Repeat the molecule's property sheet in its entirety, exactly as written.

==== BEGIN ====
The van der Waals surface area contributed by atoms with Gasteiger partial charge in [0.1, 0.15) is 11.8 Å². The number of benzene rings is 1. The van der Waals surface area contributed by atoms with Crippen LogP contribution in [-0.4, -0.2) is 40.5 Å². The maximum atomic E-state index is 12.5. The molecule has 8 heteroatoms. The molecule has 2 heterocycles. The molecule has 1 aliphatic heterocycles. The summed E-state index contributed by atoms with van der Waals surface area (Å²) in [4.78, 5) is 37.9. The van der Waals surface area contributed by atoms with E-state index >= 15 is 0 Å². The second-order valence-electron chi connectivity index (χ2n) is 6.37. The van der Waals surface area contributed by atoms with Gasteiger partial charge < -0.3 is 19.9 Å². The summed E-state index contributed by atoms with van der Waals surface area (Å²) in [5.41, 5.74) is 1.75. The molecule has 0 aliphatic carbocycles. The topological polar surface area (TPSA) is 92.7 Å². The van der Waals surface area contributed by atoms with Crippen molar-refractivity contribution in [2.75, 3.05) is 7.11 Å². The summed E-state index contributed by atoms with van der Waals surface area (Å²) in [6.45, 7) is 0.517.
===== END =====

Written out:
The van der Waals surface area contributed by atoms with Gasteiger partial charge in [0.1, 0.15) is 11.8 Å². The number of benzene rings is 1. The van der Waals surface area contributed by atoms with Crippen LogP contribution in [-0.4, -0.2) is 40.5 Å². The maximum atomic E-state index is 12.5. The molecule has 8 heteroatoms. The molecule has 2 heterocycles. The molecule has 1 aliphatic heterocycles. The summed E-state index contributed by atoms with van der Waals surface area (Å²) in [4.78, 5) is 37.9. The van der Waals surface area contributed by atoms with E-state index >= 15 is 0 Å². The second-order valence-electron chi connectivity index (χ2n) is 6.37. The van der Waals surface area contributed by atoms with Gasteiger partial charge < -0.3 is 19.9 Å². The summed E-state index contributed by atoms with van der Waals surface area (Å²) in [5.41, 5.74) is 1.75. The molecule has 0 aliphatic carbocycles. The topological polar surface area (TPSA) is 92.7 Å². The van der Waals surface area contributed by atoms with Crippen molar-refractivity contribution in [2.75, 3.05) is 7.11 Å². The summed E-state index contributed by atoms with van der Waals surface area (Å²) in [6.45, 7) is 0.517.